9th January 2016

Walla Crag and Borrowdale

Details
Time 8am to 3:30pm
Duration 7 hr 30 min
Distance 15.3 mile
Ascent about 2000 ft
Walking with Paul Sharkey
Route
Stormwater Bridge - Keswick - Springs Road - Springs Wood - Rakefoot - Walla Crag - Cat Gill - Ashness Bridge - Surprise View - Watendlath - Puddingstone Bank - Rosthwaite - New Bridge - High Hows Wood - Low Hows Wood - Grange - Manesty - Derwent Water - Nichol End - Portinscale - Stormwater Bridge
 
Fells visited
Directory places visited
 
 
 
 
 
 

Starting Point Information Centre -
Roadside parking near Portinscale suspension bridge

This is somewhere I tend to start walking from qutie a lot. It's nice and handy for Keswick, Borrowdale, Newlands Valley, Skiddaw, Latrigg and even the Castlerigg Stone Circle area.

The parking is free and no matter at what time of year or time of day I've always managed to get a space here.

From here you're only about 10 minutes walk from Keswick with everything the town has to offer, and in the opposite direction you're less than 5 minutes walk from Portinscale.


Route Map



Photos

Today's walk was a sort of make it up as you go along walk. The plan "A" route we'd talked about earlier in the week was postponed because of the weather and is was only last night that Paul suggested setting off from here, walking up Walla Crag and then deciding where to go next. Because we weren't heading onto the high fells the one thing we wanted from today was to 'get a few miles in'. The route turned out to be just over 15 miles which proves you can still manage a long walk at this time of year. Although, you can probably tell from the first few pictures that it wasn't quite daylight when we set off walking.
 

Flood debris from the beginning of December clings to every fence and the bottom section of every tree in the area. Somehow the low light and camera flash make things look even worse, , , if that's at all possible.
 

The market place was busy as we walked through Keswick this morning. Stall holders were setting things up ready for the crowds to arrive, cafe owners were bringing tables and chairs outside and there was also us two.
 

Sheep in the yard at Rakefoot Farm.
 

Looking across to Latrigg and the northern fells.
 

Walla Crag summit was reached in the dry but the forecasted rain was clearly on its way.
 

Blimey, where did this lot come from, it was cloud free and clear when we were walking across there a few minutes ago.
 

Keswick and the Skiddaw fells, taken before they disappear behind the cloud.
 

After leaving the summit we take the left hand path leading to Cat Gill and then Ashness Bridge.
 

A Cat Gill view of Derwent Water and Bassenthwaite. This has to be one of my favourite views in the Lake District.
 

It's strange what we remember isn't it or in this case it's strange what we forget. As I type this I can't for the life of me remember where we were I was when I put on the waterproofs. It must have been somewhere between Walla Crag and Ashness Bridge but that's as much as I recall.
 

Emptying down at Ashness Bridge.
 

Surprise View.
 

Watendlath on a wet, winters day. No cafe, no other visitors, no sunshine, no warmth but still a great place to visit. As I said at the time, if I could only do one more walk in the Lake District it would have to include Watendlath.
 

Looking back as we begin the walk over Puddingstone Bank to Rosthwaite.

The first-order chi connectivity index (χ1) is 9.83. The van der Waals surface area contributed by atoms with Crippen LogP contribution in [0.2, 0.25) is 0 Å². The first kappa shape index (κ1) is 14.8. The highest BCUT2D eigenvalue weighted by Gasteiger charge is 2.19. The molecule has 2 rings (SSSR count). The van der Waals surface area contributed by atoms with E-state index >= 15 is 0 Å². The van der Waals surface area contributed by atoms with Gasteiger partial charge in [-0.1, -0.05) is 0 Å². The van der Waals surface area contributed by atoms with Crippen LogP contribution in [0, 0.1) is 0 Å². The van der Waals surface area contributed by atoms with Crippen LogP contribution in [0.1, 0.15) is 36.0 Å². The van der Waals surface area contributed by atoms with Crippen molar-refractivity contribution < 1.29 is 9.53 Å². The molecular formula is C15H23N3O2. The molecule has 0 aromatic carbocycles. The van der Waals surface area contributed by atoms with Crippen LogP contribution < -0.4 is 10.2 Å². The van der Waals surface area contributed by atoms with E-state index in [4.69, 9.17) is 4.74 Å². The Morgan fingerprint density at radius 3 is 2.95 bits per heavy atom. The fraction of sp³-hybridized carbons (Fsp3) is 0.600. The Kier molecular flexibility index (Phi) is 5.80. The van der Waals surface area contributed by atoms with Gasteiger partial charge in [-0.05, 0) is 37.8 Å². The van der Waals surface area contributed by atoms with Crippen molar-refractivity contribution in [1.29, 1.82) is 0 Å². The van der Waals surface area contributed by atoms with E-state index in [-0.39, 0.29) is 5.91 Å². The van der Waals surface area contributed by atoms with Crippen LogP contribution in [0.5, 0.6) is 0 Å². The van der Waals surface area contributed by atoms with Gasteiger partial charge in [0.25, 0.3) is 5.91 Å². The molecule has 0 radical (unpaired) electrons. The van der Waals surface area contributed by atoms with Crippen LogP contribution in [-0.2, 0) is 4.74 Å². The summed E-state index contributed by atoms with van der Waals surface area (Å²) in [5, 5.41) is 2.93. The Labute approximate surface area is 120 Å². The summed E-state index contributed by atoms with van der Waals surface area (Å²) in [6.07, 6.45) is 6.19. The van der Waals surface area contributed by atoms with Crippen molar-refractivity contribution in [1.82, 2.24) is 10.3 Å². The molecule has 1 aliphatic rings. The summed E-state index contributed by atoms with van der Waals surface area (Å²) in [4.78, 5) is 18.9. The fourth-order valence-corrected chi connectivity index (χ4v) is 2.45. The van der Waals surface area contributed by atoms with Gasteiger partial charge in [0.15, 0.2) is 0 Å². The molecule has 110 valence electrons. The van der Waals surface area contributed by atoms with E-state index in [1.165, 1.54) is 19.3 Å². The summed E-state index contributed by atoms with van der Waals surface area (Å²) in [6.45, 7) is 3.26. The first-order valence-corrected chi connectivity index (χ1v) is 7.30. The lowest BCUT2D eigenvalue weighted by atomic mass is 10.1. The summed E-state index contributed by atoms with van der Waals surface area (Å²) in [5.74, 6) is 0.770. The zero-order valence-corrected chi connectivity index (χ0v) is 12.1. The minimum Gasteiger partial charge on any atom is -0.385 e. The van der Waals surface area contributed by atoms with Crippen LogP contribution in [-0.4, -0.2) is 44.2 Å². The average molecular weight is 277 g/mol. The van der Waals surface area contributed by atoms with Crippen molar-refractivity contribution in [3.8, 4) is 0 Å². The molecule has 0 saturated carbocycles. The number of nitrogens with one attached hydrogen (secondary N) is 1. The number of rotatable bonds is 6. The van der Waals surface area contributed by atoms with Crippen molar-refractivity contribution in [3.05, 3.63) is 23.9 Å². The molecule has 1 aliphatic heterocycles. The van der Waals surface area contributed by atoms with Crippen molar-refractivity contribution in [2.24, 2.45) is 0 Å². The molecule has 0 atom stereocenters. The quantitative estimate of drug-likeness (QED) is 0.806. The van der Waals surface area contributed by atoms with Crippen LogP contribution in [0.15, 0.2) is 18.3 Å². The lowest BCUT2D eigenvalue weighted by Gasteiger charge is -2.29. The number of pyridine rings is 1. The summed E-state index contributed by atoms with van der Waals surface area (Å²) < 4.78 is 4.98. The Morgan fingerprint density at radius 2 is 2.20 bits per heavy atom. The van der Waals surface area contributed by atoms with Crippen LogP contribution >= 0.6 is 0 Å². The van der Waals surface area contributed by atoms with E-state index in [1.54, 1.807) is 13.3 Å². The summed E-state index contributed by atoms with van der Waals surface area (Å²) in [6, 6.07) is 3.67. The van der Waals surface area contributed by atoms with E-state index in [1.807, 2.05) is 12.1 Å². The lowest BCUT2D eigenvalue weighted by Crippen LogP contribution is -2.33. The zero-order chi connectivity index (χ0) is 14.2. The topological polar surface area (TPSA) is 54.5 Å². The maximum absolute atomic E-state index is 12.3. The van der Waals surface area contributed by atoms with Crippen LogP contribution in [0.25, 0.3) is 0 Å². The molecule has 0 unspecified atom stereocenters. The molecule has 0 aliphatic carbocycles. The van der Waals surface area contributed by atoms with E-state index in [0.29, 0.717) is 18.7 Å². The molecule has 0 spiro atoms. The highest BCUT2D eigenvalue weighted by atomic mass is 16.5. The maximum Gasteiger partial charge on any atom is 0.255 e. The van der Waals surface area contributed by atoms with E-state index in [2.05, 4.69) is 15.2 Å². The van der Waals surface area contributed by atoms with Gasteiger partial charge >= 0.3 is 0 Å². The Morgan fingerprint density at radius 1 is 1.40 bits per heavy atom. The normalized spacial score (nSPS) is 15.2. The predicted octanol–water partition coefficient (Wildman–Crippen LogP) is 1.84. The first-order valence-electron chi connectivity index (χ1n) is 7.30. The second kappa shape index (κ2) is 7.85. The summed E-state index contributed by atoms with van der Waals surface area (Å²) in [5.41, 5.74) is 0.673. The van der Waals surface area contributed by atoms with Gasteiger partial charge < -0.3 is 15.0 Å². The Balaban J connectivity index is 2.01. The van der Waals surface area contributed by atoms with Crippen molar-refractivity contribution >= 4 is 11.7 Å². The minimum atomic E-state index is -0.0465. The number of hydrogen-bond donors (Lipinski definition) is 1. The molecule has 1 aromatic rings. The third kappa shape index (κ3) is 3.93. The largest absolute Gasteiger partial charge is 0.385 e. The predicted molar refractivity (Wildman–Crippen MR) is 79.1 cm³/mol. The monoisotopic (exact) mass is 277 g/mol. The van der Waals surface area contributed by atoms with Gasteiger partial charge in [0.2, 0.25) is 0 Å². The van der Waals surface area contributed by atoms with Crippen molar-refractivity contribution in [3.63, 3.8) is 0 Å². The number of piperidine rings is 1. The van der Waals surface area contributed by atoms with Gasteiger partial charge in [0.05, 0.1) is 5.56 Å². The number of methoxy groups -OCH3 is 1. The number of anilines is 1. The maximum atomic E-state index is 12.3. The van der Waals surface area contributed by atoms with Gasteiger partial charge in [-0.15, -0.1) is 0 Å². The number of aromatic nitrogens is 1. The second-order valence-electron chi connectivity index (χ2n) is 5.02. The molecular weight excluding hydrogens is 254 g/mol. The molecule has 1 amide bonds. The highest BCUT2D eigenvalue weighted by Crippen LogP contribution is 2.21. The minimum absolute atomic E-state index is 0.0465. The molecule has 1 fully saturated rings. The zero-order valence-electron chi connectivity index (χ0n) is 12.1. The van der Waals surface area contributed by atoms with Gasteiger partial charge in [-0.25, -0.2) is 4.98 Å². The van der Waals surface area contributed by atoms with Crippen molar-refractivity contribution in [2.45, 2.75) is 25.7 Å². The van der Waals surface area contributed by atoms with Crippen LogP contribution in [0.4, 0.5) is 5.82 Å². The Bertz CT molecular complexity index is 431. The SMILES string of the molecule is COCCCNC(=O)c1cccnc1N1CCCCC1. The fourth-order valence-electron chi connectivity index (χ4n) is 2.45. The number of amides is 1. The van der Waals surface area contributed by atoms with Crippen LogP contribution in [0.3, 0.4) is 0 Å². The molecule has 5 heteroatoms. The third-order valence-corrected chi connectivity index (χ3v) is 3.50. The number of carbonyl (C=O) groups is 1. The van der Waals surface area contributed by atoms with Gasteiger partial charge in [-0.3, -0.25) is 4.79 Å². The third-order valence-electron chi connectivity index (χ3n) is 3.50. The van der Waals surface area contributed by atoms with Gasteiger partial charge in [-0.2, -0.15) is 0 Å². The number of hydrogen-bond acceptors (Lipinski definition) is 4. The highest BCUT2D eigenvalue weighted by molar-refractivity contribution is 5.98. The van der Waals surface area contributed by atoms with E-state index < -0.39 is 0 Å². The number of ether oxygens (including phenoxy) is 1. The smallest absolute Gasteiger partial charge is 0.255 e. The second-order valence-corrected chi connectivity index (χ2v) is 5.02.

Looking down to Borrowdale from the Rosthwaite side of Puddingstone Bank.
 

Admittedly they're not the clearest of pictures but outside one of the houses in Rosthwaite there's a big old tree stump covered in moss and for some reason they've places dozens of these little plastic toy figures in among the moss.
 
Hedgehogs, rabbits, badgers, humpty dumpty, cows, pigs, horses, birds and I even saw a zebra and a racing car
 

Yew Tree Farm in Rosthwaite.
 

From New Bridge I took this picture looking back towards Rosthwaite. Everywhere you go there's more evidance of storm damage. A sign near the bridge told us that the structure was safe but not to go near the parapet because they'd been damaged by the flood waters and were due to be replaced or repaired.
 

Ah, this is much better. The rain has stopped and we were even treated to 16.5 seconds of brightness & sunshine.
 

From the road we drop down to the edge of Derwent Water.
 

It was lovely down here today. Quite mild for January, not a breath of wind and surprisingly few other people.
Look at the shape of the jetty. It hasn't been broken up or moved, the posts have just been lifted straight out of the ground.
 

First of all we heard the really loud cracking sound. We waited a moment and then we heard it again, and as soon as I realised what it was, I was filled with the fear of not knowing which tree was potentially going to come crashing down. The last thing either of us wanted was a tree landing on the back of our heads. After a few moments looking around with genuine concern, we spotted that branch over there cracking and dropping a little bit further.
Panic over!
 

 
 

The hands. I assume these were designed so they would naturally rot away and return to nature. So, if this is correct and no one comes along to rub any hand cream into them, I wonder how long it'll take from them to completely disappear.
 

Cat Bells and Causey Pike seen from the fields between the wooded areas.
 

Nichol End was a sad place today with a misshapen jetty, a boat full of water rubbish all over the place and people trying to clean up and get back to some normality. As I say, "very sad".
As for us, we weren't too far from the cars now and aching legs and feet were telling us we'd achieved what we set out to do, which was to have a walk where distance was the main objective.
 



David Hall -
Lake District Walks